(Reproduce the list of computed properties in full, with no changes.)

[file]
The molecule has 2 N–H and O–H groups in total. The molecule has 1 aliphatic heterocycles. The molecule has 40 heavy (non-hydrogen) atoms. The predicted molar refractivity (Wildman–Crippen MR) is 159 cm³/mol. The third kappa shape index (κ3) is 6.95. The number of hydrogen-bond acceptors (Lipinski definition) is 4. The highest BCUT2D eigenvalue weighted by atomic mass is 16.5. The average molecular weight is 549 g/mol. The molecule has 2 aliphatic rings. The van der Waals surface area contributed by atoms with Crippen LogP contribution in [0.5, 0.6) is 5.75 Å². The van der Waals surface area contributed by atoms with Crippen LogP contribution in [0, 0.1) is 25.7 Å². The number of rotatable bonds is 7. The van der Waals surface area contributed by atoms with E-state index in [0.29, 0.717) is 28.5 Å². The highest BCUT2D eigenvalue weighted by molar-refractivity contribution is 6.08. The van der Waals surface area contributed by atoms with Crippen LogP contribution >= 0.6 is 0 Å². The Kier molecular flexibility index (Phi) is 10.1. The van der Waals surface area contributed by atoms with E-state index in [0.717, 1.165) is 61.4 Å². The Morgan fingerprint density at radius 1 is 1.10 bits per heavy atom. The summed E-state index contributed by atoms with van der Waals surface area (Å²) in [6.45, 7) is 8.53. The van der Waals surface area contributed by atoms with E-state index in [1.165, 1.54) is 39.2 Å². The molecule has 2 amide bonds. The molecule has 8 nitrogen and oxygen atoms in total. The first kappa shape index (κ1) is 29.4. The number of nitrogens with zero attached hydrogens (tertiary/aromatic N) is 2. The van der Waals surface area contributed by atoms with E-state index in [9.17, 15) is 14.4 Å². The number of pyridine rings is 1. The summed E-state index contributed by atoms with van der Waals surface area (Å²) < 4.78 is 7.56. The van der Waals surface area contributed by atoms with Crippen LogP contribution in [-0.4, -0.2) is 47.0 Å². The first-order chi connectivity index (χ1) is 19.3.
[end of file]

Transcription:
The molecule has 2 N–H and O–H groups in total. The molecule has 1 aliphatic heterocycles. The molecule has 40 heavy (non-hydrogen) atoms. The predicted molar refractivity (Wildman–Crippen MR) is 159 cm³/mol. The third kappa shape index (κ3) is 6.95. The number of hydrogen-bond acceptors (Lipinski definition) is 4. The highest BCUT2D eigenvalue weighted by atomic mass is 16.5. The average molecular weight is 549 g/mol. The molecule has 2 aliphatic rings. The van der Waals surface area contributed by atoms with Crippen LogP contribution in [0.5, 0.6) is 5.75 Å². The van der Waals surface area contributed by atoms with Crippen LogP contribution in [0, 0.1) is 25.7 Å². The number of rotatable bonds is 7. The van der Waals surface area contributed by atoms with E-state index in [0.29, 0.717) is 28.5 Å². The highest BCUT2D eigenvalue weighted by molar-refractivity contribution is 6.08. The van der Waals surface area contributed by atoms with Crippen LogP contribution >= 0.6 is 0 Å². The Kier molecular flexibility index (Phi) is 10.1. The van der Waals surface area contributed by atoms with E-state index in [0.717, 1.165) is 61.4 Å². The Morgan fingerprint density at radius 1 is 1.10 bits per heavy atom. The summed E-state index contributed by atoms with van der Waals surface area (Å²) in [6.45, 7) is 8.53. The van der Waals surface area contributed by atoms with E-state index in [1.165, 1.54) is 39.2 Å². The molecule has 2 amide bonds. The molecule has 8 nitrogen and oxygen atoms in total. The first kappa shape index (κ1) is 29.4. The number of nitrogens with zero attached hydrogens (tertiary/aromatic N) is 2. The van der Waals surface area contributed by atoms with E-state index in [9.17, 15) is 14.4 Å². The number of pyridine rings is 1. The summed E-state index contributed by atoms with van der Waals surface area (Å²) < 4.78 is 7.56. The van der Waals surface area contributed by atoms with Crippen LogP contribution in [-0.4, -0.2) is 47.0 Å². The first-order chi connectivity index (χ1) is 19.3.